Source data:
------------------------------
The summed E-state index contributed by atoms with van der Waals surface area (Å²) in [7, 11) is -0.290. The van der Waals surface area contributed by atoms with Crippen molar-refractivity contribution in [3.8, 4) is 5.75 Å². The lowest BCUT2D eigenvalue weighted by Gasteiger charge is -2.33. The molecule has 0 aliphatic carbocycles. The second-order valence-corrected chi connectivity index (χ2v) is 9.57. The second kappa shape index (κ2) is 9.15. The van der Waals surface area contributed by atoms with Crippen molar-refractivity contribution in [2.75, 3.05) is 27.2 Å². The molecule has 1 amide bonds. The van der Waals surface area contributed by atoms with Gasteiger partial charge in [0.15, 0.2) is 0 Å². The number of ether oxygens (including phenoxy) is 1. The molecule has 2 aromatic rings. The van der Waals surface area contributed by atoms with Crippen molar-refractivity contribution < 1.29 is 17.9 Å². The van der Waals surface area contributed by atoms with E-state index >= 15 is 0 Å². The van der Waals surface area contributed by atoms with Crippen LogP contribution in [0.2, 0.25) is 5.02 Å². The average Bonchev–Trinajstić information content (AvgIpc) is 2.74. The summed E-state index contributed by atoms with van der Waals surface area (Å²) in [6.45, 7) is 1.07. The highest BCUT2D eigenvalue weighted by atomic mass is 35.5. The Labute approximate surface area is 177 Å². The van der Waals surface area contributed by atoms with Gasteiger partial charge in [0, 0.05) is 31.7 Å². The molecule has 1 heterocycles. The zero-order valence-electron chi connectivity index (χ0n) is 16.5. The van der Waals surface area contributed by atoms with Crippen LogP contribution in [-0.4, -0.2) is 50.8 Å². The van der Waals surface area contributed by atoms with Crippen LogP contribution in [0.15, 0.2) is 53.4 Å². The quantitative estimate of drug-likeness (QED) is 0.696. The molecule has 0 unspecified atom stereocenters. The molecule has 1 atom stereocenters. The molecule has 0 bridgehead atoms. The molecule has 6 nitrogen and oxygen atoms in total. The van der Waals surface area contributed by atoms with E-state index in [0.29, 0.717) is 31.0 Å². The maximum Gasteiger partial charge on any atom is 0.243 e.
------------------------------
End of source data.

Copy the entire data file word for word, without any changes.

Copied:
The summed E-state index contributed by atoms with van der Waals surface area (Å²) in [7, 11) is -0.290. The van der Waals surface area contributed by atoms with Crippen molar-refractivity contribution in [3.8, 4) is 5.75 Å². The lowest BCUT2D eigenvalue weighted by Gasteiger charge is -2.33. The molecule has 0 aliphatic carbocycles. The second-order valence-corrected chi connectivity index (χ2v) is 9.57. The second kappa shape index (κ2) is 9.15. The van der Waals surface area contributed by atoms with Crippen molar-refractivity contribution in [2.75, 3.05) is 27.2 Å². The molecule has 1 amide bonds. The van der Waals surface area contributed by atoms with Gasteiger partial charge in [0.15, 0.2) is 0 Å². The number of ether oxygens (including phenoxy) is 1. The molecule has 2 aromatic rings. The van der Waals surface area contributed by atoms with Crippen molar-refractivity contribution < 1.29 is 17.9 Å². The van der Waals surface area contributed by atoms with E-state index >= 15 is 0 Å². The van der Waals surface area contributed by atoms with Crippen LogP contribution in [0.2, 0.25) is 5.02 Å². The average Bonchev–Trinajstić information content (AvgIpc) is 2.74. The summed E-state index contributed by atoms with van der Waals surface area (Å²) in [6.45, 7) is 1.07. The highest BCUT2D eigenvalue weighted by atomic mass is 35.5. The Labute approximate surface area is 177 Å². The van der Waals surface area contributed by atoms with Gasteiger partial charge in [0, 0.05) is 31.7 Å². The molecule has 1 heterocycles. The zero-order valence-electron chi connectivity index (χ0n) is 16.5. The van der Waals surface area contributed by atoms with Crippen LogP contribution in [-0.4, -0.2) is 50.8 Å². The van der Waals surface area contributed by atoms with Crippen LogP contribution in [0.15, 0.2) is 53.4 Å². The quantitative estimate of drug-likeness (QED) is 0.696. The molecule has 0 unspecified atom stereocenters. The molecule has 1 atom stereocenters. The molecule has 0 bridgehead atoms. The molecule has 6 nitrogen and oxygen atoms in total. The van der Waals surface area contributed by atoms with E-state index in [0.29, 0.717) is 31.0 Å². The maximum Gasteiger partial charge on any atom is 0.243 e.